Yom Shlishi, 15 Tammuz 5780
Tuesday, 7 July 2020
Parashat Pekudei 2014

Parashat Pekudei
Rabbi Sandra Kviat
28th February 2014

Chazak chazak v’nitchazek
Be strong, be strong, and strengthen yourself

As we end the momentous building of the Tabernacle, as we finish the long lists of gold, silver, and copper, of rolls of valuable cloth, bags of precious stones, small mountains of spices, and reams of meticulous instructions, Bezalel the master craftsman has pekudei, records, written to remember who gave what, and we presume, to balance the budget.

The most noteworthy contribution is the half shekel from each of the adult men, over the age of 20, which is where the name of the upcoming Shabbat, called Shabbat Shekalim, the Shabbat of the Shekel, derives from. The shekel is a tax, or a maintenance contribution for the Tabernacle, and was instituted earlier in the narrative, but the minute the building is over, before the celebration or thanksgiving or blessing can be said, Bezalel makes sure that the act of giving is remembered. While they are still finishing the last pieces, while giving the metals a last polishing, and sweeping the yard, the idea of legacy and communal maintenance, is written into the records.

Fundraising for a new building, or finding the money for a service is attractive; you’ve helped create something new. Fundraising for something that already exists is a lot less exciting or attractive. The Torah understands this, and makes communal maintenance a part of the fabric of the community itself. Without a legacy the tabernacle will fall in to disrepair. With a communal legacy, the tabernacle belongs to everyone, and everyone belong to the tabernacle.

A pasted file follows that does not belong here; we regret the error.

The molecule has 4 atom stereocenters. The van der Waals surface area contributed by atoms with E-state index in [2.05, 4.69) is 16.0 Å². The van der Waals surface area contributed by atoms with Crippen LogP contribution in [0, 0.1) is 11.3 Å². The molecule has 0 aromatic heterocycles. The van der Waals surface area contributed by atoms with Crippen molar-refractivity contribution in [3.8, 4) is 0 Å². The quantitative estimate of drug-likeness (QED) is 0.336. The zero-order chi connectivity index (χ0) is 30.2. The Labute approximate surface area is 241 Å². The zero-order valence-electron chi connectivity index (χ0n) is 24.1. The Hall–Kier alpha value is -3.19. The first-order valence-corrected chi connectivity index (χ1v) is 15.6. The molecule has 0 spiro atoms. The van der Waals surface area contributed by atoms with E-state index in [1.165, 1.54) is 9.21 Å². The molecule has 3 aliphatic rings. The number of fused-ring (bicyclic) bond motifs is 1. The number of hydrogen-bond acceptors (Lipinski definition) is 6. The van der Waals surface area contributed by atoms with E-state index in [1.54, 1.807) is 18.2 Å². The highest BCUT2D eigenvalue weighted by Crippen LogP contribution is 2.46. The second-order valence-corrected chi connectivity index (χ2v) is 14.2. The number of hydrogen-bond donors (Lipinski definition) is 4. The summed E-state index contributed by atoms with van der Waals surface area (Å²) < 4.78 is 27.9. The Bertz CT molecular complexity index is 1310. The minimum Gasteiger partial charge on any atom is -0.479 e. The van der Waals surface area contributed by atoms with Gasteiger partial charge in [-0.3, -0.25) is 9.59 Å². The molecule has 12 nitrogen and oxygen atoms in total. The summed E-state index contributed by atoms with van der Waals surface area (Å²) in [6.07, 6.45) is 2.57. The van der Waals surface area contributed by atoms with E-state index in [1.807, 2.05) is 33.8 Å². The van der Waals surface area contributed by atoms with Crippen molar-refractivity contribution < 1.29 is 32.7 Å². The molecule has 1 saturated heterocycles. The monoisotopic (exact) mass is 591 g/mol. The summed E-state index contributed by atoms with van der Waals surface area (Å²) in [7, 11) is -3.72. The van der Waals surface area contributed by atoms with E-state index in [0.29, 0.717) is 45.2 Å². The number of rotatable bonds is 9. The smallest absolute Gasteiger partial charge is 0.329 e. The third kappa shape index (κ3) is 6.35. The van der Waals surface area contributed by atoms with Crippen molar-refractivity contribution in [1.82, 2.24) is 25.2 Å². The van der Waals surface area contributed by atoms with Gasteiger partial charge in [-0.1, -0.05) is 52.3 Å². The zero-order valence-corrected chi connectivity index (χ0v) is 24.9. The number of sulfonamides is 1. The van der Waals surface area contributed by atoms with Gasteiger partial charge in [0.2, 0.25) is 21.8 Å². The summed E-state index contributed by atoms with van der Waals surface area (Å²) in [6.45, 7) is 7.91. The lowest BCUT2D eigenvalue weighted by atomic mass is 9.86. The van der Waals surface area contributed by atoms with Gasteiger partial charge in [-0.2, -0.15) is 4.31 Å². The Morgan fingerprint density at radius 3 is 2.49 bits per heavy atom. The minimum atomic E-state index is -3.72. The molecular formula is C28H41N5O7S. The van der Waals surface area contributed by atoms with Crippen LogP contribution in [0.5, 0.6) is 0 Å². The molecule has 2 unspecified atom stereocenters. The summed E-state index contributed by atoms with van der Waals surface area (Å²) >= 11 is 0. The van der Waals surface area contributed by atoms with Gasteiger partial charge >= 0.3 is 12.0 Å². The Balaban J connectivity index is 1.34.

The theme of encouraging financial support for the community is reflected in the theme of the cross-communal project Jewish Legacy;

‘Jewish Legacy is a ground breaking cross-communal initiative, established to promote legacy giving in the community. We are a collaboration of 46 different Jewish charities drawn from across the spectrum, all of whom are committed to raising awareness of the need for charitable Legacies…Jewish Legacy aims to promote Legacy giving in the Jewish community so that all Jewish charities can look forward to a more secure future’[1].

A charitable legacy is·money or property bequeathed to another in their will, something that most charities rely on. But a Legacy is far more than merely a reliable pot of money to secure the running of charity for a time. By naming a charity in our Wills we are making our families and friends aware of what is important to us.Supporting our communities and our chosen charities is a tangible way of strengthening ourselves. Far more than just money, it’s about the will to give, the will to support the institutions that we care about. It’s another way of ensuring the next generation, a personal statement of what is important to us, and of what we hope for those who come after us.

As we finish the Book of Exodus, it is a tradition in some communities to rise and together say;·Chazak chazak -be strong, be strong, one in honour of the person who did the aliyah, and one in honour of the Torah reader, and then we add for ourselves and for our community v’nitchazekand strengthen yourself.·

You can find more information about Jewish Legacy at www.jewishlegacy.org.uk